> annotation, so the current implementation of the constructor is
> unconstrained.
> Map( object )
> Description
> When the Map class object is called as a function, it creates a new Map
> object from EnumerableId to *, populating the new Map object with the own
> properties of object.
> Returns
> The Map class object called as a function returns a new Map object.
> Implementation
> static meta function invoke(object: Object): Map.<EnumerableId,*> {
>     let d = new Map.<EnumerableId,*>;
>     for (let n in object)
>         if (object.intrinsic::hasOwnProperty(n))
>             d.put(n, object[n]);
>     return d;
> }
>   FIXME   (Tickets #247, #289, and e-mail discussion.) This method may
> change if we change the meaning of statics in parameterized classes: the map
> would be to the type V instead of to *.
> Methods on Map instances
> size ( )
> Returns
> The intrinsic method size returns the number of associations in the map.
> Implementation
> intrinsic function size() : uint
>     population;
>   get ( key )
> Returns
> The intrinsic method get returns the value associated with key, or null if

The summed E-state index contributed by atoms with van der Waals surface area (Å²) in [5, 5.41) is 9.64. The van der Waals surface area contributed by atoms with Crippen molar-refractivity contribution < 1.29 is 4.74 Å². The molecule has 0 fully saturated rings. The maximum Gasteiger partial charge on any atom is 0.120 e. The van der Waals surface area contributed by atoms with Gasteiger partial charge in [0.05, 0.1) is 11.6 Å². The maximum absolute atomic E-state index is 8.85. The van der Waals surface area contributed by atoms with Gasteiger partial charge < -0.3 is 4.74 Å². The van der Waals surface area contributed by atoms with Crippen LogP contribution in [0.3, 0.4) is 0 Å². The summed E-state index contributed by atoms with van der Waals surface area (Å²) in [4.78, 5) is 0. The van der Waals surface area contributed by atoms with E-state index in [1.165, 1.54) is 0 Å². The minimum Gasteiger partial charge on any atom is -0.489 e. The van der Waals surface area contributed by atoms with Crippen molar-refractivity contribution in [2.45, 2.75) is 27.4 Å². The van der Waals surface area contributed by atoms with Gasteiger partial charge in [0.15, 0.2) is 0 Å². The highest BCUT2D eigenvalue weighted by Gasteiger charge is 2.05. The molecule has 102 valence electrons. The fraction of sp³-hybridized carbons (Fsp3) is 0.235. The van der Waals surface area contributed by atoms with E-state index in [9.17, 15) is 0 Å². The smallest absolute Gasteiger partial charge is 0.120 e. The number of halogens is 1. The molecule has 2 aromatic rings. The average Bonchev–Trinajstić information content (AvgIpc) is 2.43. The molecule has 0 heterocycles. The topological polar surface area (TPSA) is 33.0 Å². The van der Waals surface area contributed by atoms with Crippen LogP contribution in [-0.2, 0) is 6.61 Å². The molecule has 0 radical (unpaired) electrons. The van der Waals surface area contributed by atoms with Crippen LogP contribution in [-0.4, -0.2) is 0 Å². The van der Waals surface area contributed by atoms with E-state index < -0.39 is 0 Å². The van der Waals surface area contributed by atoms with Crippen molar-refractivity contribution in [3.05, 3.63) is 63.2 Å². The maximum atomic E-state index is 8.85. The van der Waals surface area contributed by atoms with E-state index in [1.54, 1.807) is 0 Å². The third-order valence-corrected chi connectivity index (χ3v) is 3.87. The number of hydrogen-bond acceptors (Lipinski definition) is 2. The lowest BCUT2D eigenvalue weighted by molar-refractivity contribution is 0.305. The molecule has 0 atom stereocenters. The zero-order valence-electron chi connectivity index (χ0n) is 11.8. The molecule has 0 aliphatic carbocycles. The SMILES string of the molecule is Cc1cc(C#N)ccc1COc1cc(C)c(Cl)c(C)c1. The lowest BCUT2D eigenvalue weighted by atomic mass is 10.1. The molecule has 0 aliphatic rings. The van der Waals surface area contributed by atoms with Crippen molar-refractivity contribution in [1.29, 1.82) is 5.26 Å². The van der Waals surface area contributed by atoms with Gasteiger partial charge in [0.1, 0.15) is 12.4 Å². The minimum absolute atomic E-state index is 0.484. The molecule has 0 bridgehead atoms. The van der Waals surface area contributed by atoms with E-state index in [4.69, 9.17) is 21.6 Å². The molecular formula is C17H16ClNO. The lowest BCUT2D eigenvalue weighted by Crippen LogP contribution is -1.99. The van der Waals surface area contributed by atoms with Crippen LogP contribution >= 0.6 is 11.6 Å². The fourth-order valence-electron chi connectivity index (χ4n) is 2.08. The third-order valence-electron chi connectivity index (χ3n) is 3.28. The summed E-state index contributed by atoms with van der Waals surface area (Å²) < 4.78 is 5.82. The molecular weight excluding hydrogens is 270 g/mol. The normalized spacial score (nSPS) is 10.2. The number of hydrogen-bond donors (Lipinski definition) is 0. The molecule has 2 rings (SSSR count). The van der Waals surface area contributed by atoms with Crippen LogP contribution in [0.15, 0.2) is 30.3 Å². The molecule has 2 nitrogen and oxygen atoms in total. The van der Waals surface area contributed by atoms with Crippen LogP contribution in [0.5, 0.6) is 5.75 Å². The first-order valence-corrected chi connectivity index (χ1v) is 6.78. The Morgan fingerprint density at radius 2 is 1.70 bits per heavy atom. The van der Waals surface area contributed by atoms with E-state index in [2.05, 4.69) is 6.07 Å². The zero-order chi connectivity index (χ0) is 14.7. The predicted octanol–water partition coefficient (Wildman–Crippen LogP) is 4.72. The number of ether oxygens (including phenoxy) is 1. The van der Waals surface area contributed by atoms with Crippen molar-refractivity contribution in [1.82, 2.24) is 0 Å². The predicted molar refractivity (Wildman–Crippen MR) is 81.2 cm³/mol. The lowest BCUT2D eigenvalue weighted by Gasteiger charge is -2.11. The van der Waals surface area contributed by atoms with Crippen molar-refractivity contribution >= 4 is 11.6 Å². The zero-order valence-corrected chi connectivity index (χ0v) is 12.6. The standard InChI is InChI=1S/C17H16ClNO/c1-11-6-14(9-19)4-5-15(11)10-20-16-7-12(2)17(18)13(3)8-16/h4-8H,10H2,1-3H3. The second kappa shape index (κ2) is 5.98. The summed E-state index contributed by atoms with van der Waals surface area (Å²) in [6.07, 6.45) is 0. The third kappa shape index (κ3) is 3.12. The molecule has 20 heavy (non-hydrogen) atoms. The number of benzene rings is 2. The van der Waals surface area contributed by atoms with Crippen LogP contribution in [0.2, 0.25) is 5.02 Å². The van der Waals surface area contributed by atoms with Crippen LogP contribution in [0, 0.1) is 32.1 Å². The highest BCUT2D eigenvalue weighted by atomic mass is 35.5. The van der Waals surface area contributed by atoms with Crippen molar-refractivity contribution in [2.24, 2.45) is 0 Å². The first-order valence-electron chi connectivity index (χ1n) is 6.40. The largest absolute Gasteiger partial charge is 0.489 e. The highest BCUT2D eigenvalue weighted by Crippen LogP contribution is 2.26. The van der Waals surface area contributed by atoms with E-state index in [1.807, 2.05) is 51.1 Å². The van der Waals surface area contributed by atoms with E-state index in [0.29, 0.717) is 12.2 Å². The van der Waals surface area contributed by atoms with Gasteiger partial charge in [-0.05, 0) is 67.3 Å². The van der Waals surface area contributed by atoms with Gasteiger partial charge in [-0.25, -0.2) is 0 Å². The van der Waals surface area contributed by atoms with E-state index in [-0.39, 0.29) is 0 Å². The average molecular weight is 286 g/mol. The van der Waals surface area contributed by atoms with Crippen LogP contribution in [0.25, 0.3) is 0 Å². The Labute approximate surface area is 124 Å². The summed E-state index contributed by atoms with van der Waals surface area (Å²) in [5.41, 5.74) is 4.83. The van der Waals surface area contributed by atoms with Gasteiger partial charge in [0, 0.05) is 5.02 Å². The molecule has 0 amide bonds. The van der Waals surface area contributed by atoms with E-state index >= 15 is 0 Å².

> there is no such association.
> Implementation
> intrinsic function get(key: K) : V {
>     let probe = informative::find(key);
>     return probe ? probe.value : null;
> }
>   The informative function find searches for key in the Map and returns an
> object containing at least the properties key and value if the association
> was found, or otherwise null. (The returned object is part of the Map data
> structure, and writing to it updates the association in the Map.)
> informative function find(key: K): like { key: K, value: V } …
>   put ( key, value )
> Description
> The intrinsic method put creates an association between key and value, or
> overwrites an existing association if there is one.
> Returns
> The put method returns nothing.
> Implementation
> intrinsic function put(key:K, value:V) : void {
>     let probe = informative::find(key);
>     if (probe)
>         probe.value = value;
>     else {
>         ++population;
>         informative::insert(key, value);
>     }
> }
>   The informative function insert adds a new association between key and
> value to the Map.
> informative function insert(key: K, value: V): void …
>   has ( key )
> Returns
> The intrinsic method has returns true if there exists an association for
> key, or false otherwise.
> Implementation
> intrinsic function has(key:K) : boolean {
>     let probe = informative::find(key);
>     return probe ? true : false;
> }
>   remove ( key )
> Description
> The intrinsic method remove removes any association for key.
> Returns
> The remove method returns true if there was an association for key, or false